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WATCH: Ex-Tory chair says some ministers opposed Theresa May's hardline immigration stance

3 min read

Senior Tory ministers were among the “harshest critics” of Theresa May’s immigration policies under the coalition government, a former chair of the Conservative party has claimed.

Immigration policy has been thrown into the spotlight this week with some British citizens who came to the UK from the Caribbean more than 50 years ago swept up in a crackdown under the “hostile environment” policy launched by Ms May as Home Secretary.

Some members of the so-called ‘Windrush generation’ have been threatened with deportation, while others have lost access to healthcare, benefits and pensions.

Baroness Warsi - who chaired the Tory party from 2010-12, when Theresa May was Home Secretary - told ITV’s Peston on Sunday that there had been “very strong debate around the Cabinet table” about the Government’s immigration crackdown, with senior Conservatives speaking out against Mrs May’s stance at the time.

“Many, many of the Conservatives around that table - many of my colleagues - were some of the harshest critics of what was being done in the name of more controlled immigration,” she said.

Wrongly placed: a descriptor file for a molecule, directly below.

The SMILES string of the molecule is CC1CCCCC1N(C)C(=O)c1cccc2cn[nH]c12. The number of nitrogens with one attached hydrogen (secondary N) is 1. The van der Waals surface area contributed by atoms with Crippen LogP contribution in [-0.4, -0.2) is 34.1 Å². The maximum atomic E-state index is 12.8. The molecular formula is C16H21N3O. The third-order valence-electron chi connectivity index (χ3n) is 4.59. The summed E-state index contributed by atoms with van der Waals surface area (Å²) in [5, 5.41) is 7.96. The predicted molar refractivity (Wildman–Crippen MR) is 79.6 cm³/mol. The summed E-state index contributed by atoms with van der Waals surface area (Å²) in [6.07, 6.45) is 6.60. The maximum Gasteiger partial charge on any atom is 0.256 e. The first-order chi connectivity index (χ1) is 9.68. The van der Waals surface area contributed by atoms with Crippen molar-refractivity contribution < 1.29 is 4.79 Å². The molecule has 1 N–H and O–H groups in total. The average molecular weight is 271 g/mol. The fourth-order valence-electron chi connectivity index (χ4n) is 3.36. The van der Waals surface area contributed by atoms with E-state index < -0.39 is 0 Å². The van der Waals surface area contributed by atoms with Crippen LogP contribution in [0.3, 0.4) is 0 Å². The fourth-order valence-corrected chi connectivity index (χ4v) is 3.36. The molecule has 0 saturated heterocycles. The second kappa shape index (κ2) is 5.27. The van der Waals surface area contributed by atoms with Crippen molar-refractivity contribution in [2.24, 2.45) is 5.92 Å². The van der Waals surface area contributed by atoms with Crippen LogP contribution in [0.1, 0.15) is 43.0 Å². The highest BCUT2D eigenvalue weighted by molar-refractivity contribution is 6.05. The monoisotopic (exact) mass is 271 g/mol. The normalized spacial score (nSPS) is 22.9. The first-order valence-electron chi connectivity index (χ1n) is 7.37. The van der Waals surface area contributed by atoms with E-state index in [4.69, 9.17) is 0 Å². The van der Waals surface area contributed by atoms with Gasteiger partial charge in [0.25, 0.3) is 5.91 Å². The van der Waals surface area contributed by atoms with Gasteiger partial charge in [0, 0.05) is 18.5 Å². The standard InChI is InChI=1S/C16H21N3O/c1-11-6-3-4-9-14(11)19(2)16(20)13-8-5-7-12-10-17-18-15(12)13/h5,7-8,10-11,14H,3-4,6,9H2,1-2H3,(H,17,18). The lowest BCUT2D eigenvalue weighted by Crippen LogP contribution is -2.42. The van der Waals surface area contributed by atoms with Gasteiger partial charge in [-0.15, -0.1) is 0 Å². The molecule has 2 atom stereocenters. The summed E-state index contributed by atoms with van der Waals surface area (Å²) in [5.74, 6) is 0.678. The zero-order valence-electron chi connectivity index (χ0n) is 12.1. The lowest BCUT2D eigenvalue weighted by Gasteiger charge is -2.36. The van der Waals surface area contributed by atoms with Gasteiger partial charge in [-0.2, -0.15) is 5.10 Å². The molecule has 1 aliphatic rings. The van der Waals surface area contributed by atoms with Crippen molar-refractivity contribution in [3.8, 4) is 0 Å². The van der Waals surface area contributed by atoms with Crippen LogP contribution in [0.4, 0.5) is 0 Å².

“And those debates didn’t just focus around what we’re dealing with now but also around for example student numbers and visitor applications and trade applications.”

The former Tory chair also took aim at the Conservative party’s “unhealthy obsession” with driving down immigration to the tens of thousands - a pledge the Government has yet to meet - warning that the policy had led to “indifference” to the lives of individuals.



“We were wedded to unrealistic targets - targets which we still haven’t met, unfortunately, a decade on. And yet we continued to remain wedded to these targets.

“And what ended up happening was that we ended up with an attitude of, I think, indifference to what could have been the unintended consequences that we’re not seeing of the policy that we were then implementing.”

While Baroness Warsi welcomed this week’s apologies to the Windrush generation from Ms May and the current Home Secretary Amber Rudd, she urged politicians “on all sides” to “move away” from divisive rhetoric on immigration.


Meanwhile, Treasury minister Liz Truss also sought to distance herself from the Windrush row this morning, telling Pienaar’s Politics that she was “very upset” by the stories of those swept up in the debacle.

“I have friends that are children that are part of that of that generation,” the Cabinet minister said.

“I see people in my working life who make a massive contribution to this country.”

She added: “I do feel ashamed. I hate the idea that people that are so important to this country feel unwelcome and that they might feel that the Government doesn’t welcome them because we do and that makes me very upset.”

Ms Truss said the Government was currently looking at compensation for those affected, adding: “It is through no fault of their own that they have found themselves in this position.”

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